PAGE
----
In Vivo Evaluation Using Gamma Scintigraphy - Pharmaceutical Technology

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In Vivo Evaluation Using Gamma Scintigraphy
The authors discuss gamma scintigraphy as a technique for in vivo evaluation of drugs and delivery systems.

Pharmaceutical Technology

Radiolabeling techniques

Several approaches for radiolabeling are available. Whole-dose radiolabeling, point radiolabeling, surrogate markers, and neutron activation are predominantly used (6, 9–12).

Whole-dose radiolabeling . Whole-dose radiolabeling uniformly incorporates radiolabeled-carrier particles within the formulation matrix during manufacture. This approach is particularly important when the key objective is to assess the release pattern of a drug from the dosage form over time.

Point radiolabeling . Point radiolabeling also is known as drill and fill, by which the radiolabeled-carrier particles are inserted into a hole drilled within the surface of a tablet, which is subsequently sealed. The radiolabel acts as a marker for location in the GI tract and also provides some information about the physical integrity of the dosage forms.

Surrogate markers . Surrogate markers generally are useful for several multiparticulate systems. In these studies, a second population (e.g., ion-exchange resin or nonpareil beads), labeled with a suitable radionuclide, is mixed with drug pellets. These radiolabeled pellets reveal the information on the location of the drug containing pellets in the GI tract, and data can be further correlated with a pharmacokinetic profile.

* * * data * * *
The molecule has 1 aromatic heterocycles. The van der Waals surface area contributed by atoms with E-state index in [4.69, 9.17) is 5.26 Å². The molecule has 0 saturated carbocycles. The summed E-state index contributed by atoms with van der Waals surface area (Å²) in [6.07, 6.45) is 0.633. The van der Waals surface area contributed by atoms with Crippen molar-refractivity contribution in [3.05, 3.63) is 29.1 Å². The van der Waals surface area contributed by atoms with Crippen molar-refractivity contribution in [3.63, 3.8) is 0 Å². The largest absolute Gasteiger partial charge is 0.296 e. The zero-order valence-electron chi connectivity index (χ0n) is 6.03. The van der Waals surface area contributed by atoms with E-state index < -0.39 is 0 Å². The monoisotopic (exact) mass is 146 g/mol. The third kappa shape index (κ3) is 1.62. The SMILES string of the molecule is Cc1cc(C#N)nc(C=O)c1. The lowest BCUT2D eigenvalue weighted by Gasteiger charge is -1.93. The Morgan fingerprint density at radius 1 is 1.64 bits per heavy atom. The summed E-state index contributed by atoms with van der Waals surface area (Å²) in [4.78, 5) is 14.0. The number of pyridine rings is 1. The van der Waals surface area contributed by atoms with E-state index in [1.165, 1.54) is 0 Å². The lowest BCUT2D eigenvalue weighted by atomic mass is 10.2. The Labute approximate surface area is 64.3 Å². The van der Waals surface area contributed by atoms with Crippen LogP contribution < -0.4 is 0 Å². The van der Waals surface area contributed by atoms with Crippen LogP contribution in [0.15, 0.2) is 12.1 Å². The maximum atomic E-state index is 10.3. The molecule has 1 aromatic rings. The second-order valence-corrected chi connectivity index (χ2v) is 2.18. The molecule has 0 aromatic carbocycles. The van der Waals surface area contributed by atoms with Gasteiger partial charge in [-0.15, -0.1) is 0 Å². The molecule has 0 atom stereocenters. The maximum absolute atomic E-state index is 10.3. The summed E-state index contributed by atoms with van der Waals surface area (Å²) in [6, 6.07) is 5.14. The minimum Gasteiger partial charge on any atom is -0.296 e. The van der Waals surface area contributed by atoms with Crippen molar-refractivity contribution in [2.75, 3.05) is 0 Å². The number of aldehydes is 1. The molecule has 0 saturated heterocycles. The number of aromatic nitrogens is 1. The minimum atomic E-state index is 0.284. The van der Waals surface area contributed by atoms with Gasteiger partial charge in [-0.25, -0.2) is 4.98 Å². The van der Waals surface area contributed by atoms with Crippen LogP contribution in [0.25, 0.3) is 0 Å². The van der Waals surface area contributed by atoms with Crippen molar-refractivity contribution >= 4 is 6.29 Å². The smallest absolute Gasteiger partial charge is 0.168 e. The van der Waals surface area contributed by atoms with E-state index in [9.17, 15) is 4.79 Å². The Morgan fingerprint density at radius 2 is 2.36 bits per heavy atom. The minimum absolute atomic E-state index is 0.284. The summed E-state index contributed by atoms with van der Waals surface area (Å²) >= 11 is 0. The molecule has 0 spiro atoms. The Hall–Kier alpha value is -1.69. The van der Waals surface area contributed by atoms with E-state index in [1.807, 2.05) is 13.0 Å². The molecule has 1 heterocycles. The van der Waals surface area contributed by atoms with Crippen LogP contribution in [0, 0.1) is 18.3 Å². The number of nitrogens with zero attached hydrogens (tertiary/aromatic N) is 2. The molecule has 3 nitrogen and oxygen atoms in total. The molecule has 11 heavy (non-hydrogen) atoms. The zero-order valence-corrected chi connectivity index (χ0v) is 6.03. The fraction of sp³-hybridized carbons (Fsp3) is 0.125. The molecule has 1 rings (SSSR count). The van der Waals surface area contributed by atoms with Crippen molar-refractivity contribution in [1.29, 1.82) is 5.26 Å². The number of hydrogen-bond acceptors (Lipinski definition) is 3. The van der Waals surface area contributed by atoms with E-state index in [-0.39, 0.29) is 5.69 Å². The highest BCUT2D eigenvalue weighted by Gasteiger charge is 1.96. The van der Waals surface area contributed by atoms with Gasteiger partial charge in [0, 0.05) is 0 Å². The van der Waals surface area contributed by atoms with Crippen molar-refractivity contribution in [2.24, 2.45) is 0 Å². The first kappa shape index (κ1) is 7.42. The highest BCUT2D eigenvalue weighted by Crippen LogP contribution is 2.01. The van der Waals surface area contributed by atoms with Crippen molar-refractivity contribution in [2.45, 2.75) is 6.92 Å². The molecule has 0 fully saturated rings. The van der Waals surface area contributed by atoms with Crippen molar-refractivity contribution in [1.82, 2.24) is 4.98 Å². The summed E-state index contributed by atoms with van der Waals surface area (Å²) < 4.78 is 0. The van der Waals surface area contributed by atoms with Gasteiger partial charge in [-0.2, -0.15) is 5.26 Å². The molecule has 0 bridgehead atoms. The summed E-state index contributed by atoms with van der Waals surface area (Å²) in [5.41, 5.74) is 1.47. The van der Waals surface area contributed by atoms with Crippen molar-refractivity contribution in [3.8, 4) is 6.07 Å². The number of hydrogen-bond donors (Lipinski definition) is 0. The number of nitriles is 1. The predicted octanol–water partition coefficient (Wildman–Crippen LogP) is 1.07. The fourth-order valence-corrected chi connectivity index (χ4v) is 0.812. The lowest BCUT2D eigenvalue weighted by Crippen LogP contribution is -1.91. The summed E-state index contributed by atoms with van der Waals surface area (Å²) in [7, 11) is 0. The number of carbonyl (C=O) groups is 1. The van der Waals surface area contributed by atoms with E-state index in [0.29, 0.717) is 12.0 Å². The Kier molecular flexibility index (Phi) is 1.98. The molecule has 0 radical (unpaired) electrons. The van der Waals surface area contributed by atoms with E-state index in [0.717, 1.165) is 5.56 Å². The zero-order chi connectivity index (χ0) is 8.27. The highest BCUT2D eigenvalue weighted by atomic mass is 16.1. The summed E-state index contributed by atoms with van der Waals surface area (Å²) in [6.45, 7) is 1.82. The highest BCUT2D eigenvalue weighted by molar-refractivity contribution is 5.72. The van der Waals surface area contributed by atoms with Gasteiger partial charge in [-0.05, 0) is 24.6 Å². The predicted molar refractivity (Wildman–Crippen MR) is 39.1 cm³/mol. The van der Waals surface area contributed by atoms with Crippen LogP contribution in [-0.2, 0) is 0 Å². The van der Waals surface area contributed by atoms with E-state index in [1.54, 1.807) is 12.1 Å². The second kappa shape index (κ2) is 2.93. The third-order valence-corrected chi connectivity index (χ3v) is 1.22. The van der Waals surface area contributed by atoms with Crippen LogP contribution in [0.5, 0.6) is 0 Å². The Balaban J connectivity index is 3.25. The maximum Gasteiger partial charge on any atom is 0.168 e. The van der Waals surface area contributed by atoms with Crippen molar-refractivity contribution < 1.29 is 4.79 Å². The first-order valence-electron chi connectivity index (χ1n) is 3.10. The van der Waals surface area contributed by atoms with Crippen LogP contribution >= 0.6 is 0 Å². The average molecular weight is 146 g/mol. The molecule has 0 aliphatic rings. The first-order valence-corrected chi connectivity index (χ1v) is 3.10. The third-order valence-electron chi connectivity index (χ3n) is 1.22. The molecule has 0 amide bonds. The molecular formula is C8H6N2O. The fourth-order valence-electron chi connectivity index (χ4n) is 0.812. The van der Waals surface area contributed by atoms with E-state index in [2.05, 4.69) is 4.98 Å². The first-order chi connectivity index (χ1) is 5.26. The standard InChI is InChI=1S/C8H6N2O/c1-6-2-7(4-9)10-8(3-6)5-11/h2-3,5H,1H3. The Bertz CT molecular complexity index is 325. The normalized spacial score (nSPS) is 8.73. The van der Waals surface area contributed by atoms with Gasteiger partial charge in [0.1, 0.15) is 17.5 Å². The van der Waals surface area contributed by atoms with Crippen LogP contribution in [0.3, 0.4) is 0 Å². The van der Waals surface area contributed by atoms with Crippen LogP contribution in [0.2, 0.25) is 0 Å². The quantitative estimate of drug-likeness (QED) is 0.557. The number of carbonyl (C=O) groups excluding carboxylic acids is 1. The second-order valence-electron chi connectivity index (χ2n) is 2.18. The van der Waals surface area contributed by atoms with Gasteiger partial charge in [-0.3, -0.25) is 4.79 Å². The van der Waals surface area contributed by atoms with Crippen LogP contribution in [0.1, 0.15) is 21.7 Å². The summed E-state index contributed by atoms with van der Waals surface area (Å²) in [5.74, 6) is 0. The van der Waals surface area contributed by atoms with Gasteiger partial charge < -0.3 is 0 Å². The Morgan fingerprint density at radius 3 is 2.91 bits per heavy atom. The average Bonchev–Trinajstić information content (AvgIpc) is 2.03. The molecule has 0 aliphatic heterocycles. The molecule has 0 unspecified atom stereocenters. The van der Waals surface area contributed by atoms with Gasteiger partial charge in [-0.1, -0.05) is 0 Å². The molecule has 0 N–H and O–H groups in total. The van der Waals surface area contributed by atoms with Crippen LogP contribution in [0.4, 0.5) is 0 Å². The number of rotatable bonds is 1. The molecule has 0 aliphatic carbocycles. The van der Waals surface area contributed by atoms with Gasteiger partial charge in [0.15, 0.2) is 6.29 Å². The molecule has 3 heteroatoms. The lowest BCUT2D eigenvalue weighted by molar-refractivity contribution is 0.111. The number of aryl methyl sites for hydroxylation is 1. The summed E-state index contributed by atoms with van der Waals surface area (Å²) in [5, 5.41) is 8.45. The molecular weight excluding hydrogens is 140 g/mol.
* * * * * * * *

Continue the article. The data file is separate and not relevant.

Neutron activation . Under neutron activation, a stable isotope is incorporated into the dosage form before its manufacture, which is followed by neutron irradiation of the intact dosage form. Thermal neutron irradiation converts the carefully selected stable isotopes (i.e., 152Sm or 170Er) into radioactive gamma-emitting isotopes (i.e., 153Sm or 171Er) that can be detected by external imaging devices.

Scintillation camera

Gamma camera, also called scintillation camera or Anger camera, is a device used to detect and image gamma radiation emitted from a radionuclide. A gamma camera is provided with a scintillator that exhibits the property of luminescence and transforms the gamma radiation into an emission of light. Monocrystals of sodium iodide, activated by thallium, is the most commonly used scintillator. A collimator made of lead is placed immediately in front of the crystal to stop and filter a stream of radiation arriving at an angle. A photomultiplier array and electronic circuitry are used for amplifying the light signal produced in the crystal, quantifying the intensity of the incident gamma rays, and locating its origin. It is thus possible to determine the distribution of the tracer on an image formed as a matrix of pixels (8). This image is subsequently computer-processed to accurately determine the distribution and relative concentration of a radioactive tracer element in the organs and tissues imaged, or in the so-called regions of interest.


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